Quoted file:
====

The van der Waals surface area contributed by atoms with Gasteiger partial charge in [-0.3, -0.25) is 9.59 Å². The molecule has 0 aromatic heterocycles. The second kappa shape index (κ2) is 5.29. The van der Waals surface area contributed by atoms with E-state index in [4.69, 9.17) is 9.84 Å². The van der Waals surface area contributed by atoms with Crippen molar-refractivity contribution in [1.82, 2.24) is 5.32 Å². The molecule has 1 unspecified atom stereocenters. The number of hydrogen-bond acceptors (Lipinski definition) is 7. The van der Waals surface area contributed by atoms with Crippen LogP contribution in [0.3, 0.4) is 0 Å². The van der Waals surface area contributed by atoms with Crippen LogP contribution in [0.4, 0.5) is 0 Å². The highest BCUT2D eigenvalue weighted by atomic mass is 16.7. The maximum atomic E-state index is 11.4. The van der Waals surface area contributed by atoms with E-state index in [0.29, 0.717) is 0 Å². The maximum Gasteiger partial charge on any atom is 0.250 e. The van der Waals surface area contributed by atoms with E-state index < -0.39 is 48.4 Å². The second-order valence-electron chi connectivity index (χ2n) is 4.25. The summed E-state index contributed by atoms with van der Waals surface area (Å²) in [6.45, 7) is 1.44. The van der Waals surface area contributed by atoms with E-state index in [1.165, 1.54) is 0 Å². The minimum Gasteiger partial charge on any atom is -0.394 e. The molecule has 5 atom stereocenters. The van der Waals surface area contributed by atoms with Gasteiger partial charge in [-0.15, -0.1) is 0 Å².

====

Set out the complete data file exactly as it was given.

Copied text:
The van der Waals surface area contributed by atoms with Gasteiger partial charge in [-0.3, -0.25) is 9.59 Å². The molecule has 0 aromatic heterocycles. The second kappa shape index (κ2) is 5.29. The van der Waals surface area contributed by atoms with E-state index in [4.69, 9.17) is 9.84 Å². The van der Waals surface area contributed by atoms with Crippen molar-refractivity contribution in [1.82, 2.24) is 5.32 Å². The molecule has 1 unspecified atom stereocenters. The number of hydrogen-bond acceptors (Lipinski definition) is 7. The van der Waals surface area contributed by atoms with Crippen LogP contribution in [0.3, 0.4) is 0 Å². The van der Waals surface area contributed by atoms with Crippen LogP contribution in [0.4, 0.5) is 0 Å². The highest BCUT2D eigenvalue weighted by atomic mass is 16.7. The maximum atomic E-state index is 11.4. The van der Waals surface area contributed by atoms with E-state index in [0.29, 0.717) is 0 Å². The maximum Gasteiger partial charge on any atom is 0.250 e. The van der Waals surface area contributed by atoms with E-state index < -0.39 is 48.4 Å². The second-order valence-electron chi connectivity index (χ2n) is 4.25. The summed E-state index contributed by atoms with van der Waals surface area (Å²) in [6.45, 7) is 1.44. The van der Waals surface area contributed by atoms with E-state index in [1.165, 1.54) is 0 Å². The minimum Gasteiger partial charge on any atom is -0.394 e. The molecule has 5 atom stereocenters. The van der Waals surface area contributed by atoms with Gasteiger partial charge in [-0.15, -0.1) is 0 Å².